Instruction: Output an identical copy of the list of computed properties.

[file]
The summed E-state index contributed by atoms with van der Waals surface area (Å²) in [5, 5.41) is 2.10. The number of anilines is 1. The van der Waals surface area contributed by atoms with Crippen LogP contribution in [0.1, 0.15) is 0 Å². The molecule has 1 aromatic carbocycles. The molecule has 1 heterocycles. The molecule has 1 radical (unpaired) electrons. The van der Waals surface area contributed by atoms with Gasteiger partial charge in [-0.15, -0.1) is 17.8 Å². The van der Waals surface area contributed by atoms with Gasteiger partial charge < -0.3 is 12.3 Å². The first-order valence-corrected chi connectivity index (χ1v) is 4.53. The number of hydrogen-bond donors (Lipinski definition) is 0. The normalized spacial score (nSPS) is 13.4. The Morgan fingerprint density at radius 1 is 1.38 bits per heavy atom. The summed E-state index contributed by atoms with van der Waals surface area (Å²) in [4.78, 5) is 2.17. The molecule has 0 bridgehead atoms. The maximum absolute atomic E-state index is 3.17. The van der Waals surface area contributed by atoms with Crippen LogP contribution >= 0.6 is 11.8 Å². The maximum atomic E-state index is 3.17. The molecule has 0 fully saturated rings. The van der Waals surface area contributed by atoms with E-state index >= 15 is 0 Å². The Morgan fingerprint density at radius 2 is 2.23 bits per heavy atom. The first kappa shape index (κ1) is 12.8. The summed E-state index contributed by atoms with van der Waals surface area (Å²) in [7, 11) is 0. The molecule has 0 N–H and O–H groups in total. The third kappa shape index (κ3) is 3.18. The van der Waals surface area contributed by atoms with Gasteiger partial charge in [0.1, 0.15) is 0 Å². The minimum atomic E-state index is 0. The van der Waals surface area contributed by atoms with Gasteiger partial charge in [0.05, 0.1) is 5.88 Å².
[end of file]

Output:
The summed E-state index contributed by atoms with van der Waals surface area (Å²) in [5, 5.41) is 2.10. The number of anilines is 1. The van der Waals surface area contributed by atoms with Crippen LogP contribution in [0.1, 0.15) is 0 Å². The molecule has 1 aromatic carbocycles. The molecule has 1 heterocycles. The molecule has 1 radical (unpaired) electrons. The van der Waals surface area contributed by atoms with Gasteiger partial charge in [-0.15, -0.1) is 17.8 Å². The van der Waals surface area contributed by atoms with Gasteiger partial charge < -0.3 is 12.3 Å². The first-order valence-corrected chi connectivity index (χ1v) is 4.53. The number of hydrogen-bond donors (Lipinski definition) is 0. The normalized spacial score (nSPS) is 13.4. The Morgan fingerprint density at radius 1 is 1.38 bits per heavy atom. The summed E-state index contributed by atoms with van der Waals surface area (Å²) in [4.78, 5) is 2.17. The molecule has 0 bridgehead atoms. The maximum absolute atomic E-state index is 3.17. The van der Waals surface area contributed by atoms with Crippen LogP contribution >= 0.6 is 11.8 Å². The maximum atomic E-state index is 3.17. The molecule has 0 fully saturated rings. The van der Waals surface area contributed by atoms with E-state index >= 15 is 0 Å². The Morgan fingerprint density at radius 2 is 2.23 bits per heavy atom. The first kappa shape index (κ1) is 12.8. The summed E-state index contributed by atoms with van der Waals surface area (Å²) in [7, 11) is 0. The molecule has 0 N–H and O–H groups in total. The third kappa shape index (κ3) is 3.18. The van der Waals surface area contributed by atoms with Gasteiger partial charge in [0.1, 0.15) is 0 Å². The minimum atomic E-state index is 0. The van der Waals surface area contributed by atoms with Gasteiger partial charge in [0.05, 0.1) is 5.88 Å².